The UK stock market has recovered from its spring snooze and despite worries over the effects of Brexit on UK growth the indices are but a stone’s throw from their all time highs. But this hides frenetic activity under the surface with different sectors taking the lead, while some others with a more domestic UK bias such as retailers have fallen sharply.
We should not confuse the UK’s FTSE 100 index of the largest quoted companies with an investment exposure to the UK economy. The leaders in the recent rise have included the resources sectors – base metals in particular – which have reacted to better than expected economic growth numbers out of China and Europe in particular. Companies such as BHP, RTZ, Anglo American and Glencore have few if any activities within the UK. So the dominance of ‘overseas earners’ within our leading index insulates investors from many of the risks associated with Brexit. Actually the index is so dominated by a small number of giant companies, an investment in HSBC and Shell alone would do a decent job of replicating the index and if you add BP, Vodafone and Glaxo you have over 35% of the FTSE 100 represented by five shares!
But there is one area of the wider UK market which has been left behind, perhaps without justification. Sterling weakness has led to fears of imported inflation and the risk that UK interest rates will soon be on the way back up, and market considers financials, and banks in particular, to be beneficiaries of higher interest rates, while bonds and bond proxies such as utilities and PFI funds have not joined in the fun. These equity sectors now look interesting. The UK economy is slowing and so the pressure on inflation and interest rates has decreased. In any event many utilities and PFI investments have inflation increases built into their dividends and it therefore seems a tad unfair that the inflation outlook should have caused them to perform so badly relative to the wider stock market. So if you’re looking to de-risk your portfolios while maintaining a decent level of income you could do worse than consider stocks such as National Grid and HICL.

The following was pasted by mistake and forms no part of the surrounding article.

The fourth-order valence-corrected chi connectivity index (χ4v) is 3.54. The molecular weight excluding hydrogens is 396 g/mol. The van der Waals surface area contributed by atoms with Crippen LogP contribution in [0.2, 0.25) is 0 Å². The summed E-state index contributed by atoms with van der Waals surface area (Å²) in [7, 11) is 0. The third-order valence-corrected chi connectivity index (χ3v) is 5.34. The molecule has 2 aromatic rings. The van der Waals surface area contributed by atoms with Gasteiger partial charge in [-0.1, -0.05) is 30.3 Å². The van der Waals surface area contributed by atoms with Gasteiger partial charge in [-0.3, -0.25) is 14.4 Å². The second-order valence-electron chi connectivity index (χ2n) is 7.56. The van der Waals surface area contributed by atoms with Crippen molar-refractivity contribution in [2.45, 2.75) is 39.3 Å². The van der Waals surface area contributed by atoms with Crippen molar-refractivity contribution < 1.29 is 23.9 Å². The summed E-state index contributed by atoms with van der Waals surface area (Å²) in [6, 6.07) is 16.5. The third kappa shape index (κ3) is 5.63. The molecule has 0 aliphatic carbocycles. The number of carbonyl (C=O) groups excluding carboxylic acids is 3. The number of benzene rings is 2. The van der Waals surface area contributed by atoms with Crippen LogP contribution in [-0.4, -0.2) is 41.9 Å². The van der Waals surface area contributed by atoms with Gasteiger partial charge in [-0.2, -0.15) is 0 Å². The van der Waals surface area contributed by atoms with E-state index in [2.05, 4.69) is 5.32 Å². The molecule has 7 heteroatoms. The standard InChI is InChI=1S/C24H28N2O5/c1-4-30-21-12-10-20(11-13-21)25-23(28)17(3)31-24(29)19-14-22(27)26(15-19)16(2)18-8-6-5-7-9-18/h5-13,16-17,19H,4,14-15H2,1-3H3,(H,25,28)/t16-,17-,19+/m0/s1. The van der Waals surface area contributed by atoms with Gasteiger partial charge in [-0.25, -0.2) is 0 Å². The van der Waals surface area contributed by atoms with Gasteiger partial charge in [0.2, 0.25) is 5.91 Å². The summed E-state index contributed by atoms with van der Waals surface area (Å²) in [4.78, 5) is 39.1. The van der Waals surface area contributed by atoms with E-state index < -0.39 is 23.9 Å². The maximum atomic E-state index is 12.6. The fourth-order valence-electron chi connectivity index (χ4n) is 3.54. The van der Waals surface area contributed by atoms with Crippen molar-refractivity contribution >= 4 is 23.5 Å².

If we assume some long term correlation between gilt and property yields (although I accept not all analysts do), then the recent movement in the 30 year yield is of interest. There are contributors more qualified than me to comment on the outlook for commercial real estate rents, but given gilt yields initially hardened as a reaction to the inflation outlook, the yield on the 30 year’s return to below 2% seems to indicate that these concerns have eased and any upward pressure on commercial real estate yields likewise.
If short and long term rates rise due to ‘cost push’ (the inflationary effect of imported inflation) it would not be surprising if the MPC’s requirement to achieve a specific inflation target via higher interest rates had a knock on effect on property yields. ‘Demand pull’ is another matter entirely, and accounts for BNP’s conclusion that property and gilt yields need not be correlated. If rates rise because the economy is growing and inflation is therefore caused by capacity constraints, then the demand for property is likely to be buoyant, rents will rise and yields fall. This would represent a negative correlation between gilts and RE. However I fear that the UK faces the former scenario, and that bond and bond proxy yields will to an extent correlate with the yields available from bonds issued by the Treasury.